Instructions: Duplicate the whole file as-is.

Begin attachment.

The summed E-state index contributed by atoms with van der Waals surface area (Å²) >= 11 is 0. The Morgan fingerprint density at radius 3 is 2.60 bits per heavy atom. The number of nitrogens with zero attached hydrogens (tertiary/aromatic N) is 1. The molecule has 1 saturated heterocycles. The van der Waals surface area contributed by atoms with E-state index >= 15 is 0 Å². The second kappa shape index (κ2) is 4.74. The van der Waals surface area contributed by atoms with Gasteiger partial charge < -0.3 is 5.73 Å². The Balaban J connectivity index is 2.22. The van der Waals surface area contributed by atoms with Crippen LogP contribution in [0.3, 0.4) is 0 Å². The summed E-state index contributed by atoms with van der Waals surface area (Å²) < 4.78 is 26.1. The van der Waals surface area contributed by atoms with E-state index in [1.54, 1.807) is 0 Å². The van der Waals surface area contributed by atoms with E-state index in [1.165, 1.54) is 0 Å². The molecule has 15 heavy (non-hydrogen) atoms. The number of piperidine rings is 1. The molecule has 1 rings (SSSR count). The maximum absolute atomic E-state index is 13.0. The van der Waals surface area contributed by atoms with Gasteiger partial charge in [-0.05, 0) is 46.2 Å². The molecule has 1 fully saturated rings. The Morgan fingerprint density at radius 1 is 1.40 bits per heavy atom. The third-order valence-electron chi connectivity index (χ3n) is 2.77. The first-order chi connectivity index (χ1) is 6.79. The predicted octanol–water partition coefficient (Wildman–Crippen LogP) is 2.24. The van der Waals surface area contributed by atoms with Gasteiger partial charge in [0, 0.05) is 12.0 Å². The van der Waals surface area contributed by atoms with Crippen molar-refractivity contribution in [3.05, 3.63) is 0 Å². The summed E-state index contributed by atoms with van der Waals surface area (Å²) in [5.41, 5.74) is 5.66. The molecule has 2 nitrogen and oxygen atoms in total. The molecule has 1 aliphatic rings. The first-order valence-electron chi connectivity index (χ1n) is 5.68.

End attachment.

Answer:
The summed E-state index contributed by atoms with van der Waals surface area (Å²) >= 11 is 0. The Morgan fingerprint density at radius 3 is 2.60 bits per heavy atom. The number of nitrogens with zero attached hydrogens (tertiary/aromatic N) is 1. The molecule has 1 saturated heterocycles. The van der Waals surface area contributed by atoms with E-state index >= 15 is 0 Å². The second kappa shape index (κ2) is 4.74. The van der Waals surface area contributed by atoms with Gasteiger partial charge < -0.3 is 5.73 Å². The Balaban J connectivity index is 2.22. The van der Waals surface area contributed by atoms with Crippen LogP contribution in [0.3, 0.4) is 0 Å². The summed E-state index contributed by atoms with van der Waals surface area (Å²) < 4.78 is 26.1. The van der Waals surface area contributed by atoms with E-state index in [1.54, 1.807) is 0 Å². The van der Waals surface area contributed by atoms with E-state index in [1.165, 1.54) is 0 Å². The molecule has 15 heavy (non-hydrogen) atoms. The number of piperidine rings is 1. The molecule has 1 rings (SSSR count). The maximum absolute atomic E-state index is 13.0. The van der Waals surface area contributed by atoms with Gasteiger partial charge in [-0.05, 0) is 46.2 Å². The molecule has 1 fully saturated rings. The Morgan fingerprint density at radius 1 is 1.40 bits per heavy atom. The third-order valence-electron chi connectivity index (χ3n) is 2.77. The first-order chi connectivity index (χ1) is 6.79. The predicted octanol–water partition coefficient (Wildman–Crippen LogP) is 2.24. The van der Waals surface area contributed by atoms with Gasteiger partial charge in [0, 0.05) is 12.0 Å². The van der Waals surface area contributed by atoms with Crippen molar-refractivity contribution in [3.05, 3.63) is 0 Å². The summed E-state index contributed by atoms with van der Waals surface area (Å²) in [5.41, 5.74) is 5.66. The molecule has 2 nitrogen and oxygen atoms in total. The molecule has 1 aliphatic rings. The first-order valence-electron chi connectivity index (χ1n) is 5.68.